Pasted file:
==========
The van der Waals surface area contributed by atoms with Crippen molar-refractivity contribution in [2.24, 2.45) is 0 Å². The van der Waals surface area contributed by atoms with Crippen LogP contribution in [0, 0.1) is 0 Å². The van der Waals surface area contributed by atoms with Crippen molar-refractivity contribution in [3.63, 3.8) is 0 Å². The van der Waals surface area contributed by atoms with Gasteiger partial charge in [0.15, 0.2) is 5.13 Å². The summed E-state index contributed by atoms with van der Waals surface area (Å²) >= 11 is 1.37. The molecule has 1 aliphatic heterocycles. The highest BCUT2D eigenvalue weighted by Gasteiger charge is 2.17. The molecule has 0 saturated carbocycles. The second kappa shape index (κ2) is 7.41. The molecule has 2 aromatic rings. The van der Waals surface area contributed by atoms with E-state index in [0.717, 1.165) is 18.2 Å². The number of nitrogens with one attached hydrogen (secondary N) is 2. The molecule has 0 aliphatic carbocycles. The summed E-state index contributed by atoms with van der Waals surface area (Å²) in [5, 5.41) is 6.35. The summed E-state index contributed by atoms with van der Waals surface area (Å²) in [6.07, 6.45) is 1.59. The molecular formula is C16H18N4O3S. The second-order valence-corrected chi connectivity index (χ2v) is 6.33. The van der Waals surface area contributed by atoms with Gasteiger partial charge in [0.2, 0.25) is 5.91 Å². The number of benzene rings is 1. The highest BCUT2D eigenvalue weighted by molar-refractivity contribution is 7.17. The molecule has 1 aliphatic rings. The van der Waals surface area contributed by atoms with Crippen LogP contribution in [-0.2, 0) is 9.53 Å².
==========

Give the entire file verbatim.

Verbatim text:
The van der Waals surface area contributed by atoms with Crippen molar-refractivity contribution in [2.24, 2.45) is 0 Å². The van der Waals surface area contributed by atoms with Crippen LogP contribution in [0, 0.1) is 0 Å². The van der Waals surface area contributed by atoms with Crippen molar-refractivity contribution in [3.63, 3.8) is 0 Å². The van der Waals surface area contributed by atoms with Gasteiger partial charge in [0.15, 0.2) is 5.13 Å². The summed E-state index contributed by atoms with van der Waals surface area (Å²) >= 11 is 1.37. The molecule has 1 aliphatic heterocycles. The highest BCUT2D eigenvalue weighted by Gasteiger charge is 2.17. The molecule has 0 saturated carbocycles. The second kappa shape index (κ2) is 7.41. The molecule has 2 aromatic rings. The van der Waals surface area contributed by atoms with E-state index in [0.717, 1.165) is 18.2 Å². The number of nitrogens with one attached hydrogen (secondary N) is 2. The molecule has 0 aliphatic carbocycles. The summed E-state index contributed by atoms with van der Waals surface area (Å²) in [5, 5.41) is 6.35. The summed E-state index contributed by atoms with van der Waals surface area (Å²) in [6.07, 6.45) is 1.59. The molecular formula is C16H18N4O3S. The second-order valence-corrected chi connectivity index (χ2v) is 6.33. The van der Waals surface area contributed by atoms with Gasteiger partial charge in [0.2, 0.25) is 5.91 Å². The number of benzene rings is 1. The highest BCUT2D eigenvalue weighted by molar-refractivity contribution is 7.17. The molecule has 1 aliphatic rings. The van der Waals surface area contributed by atoms with Crippen LogP contribution in [-0.2, 0) is 9.53 Å².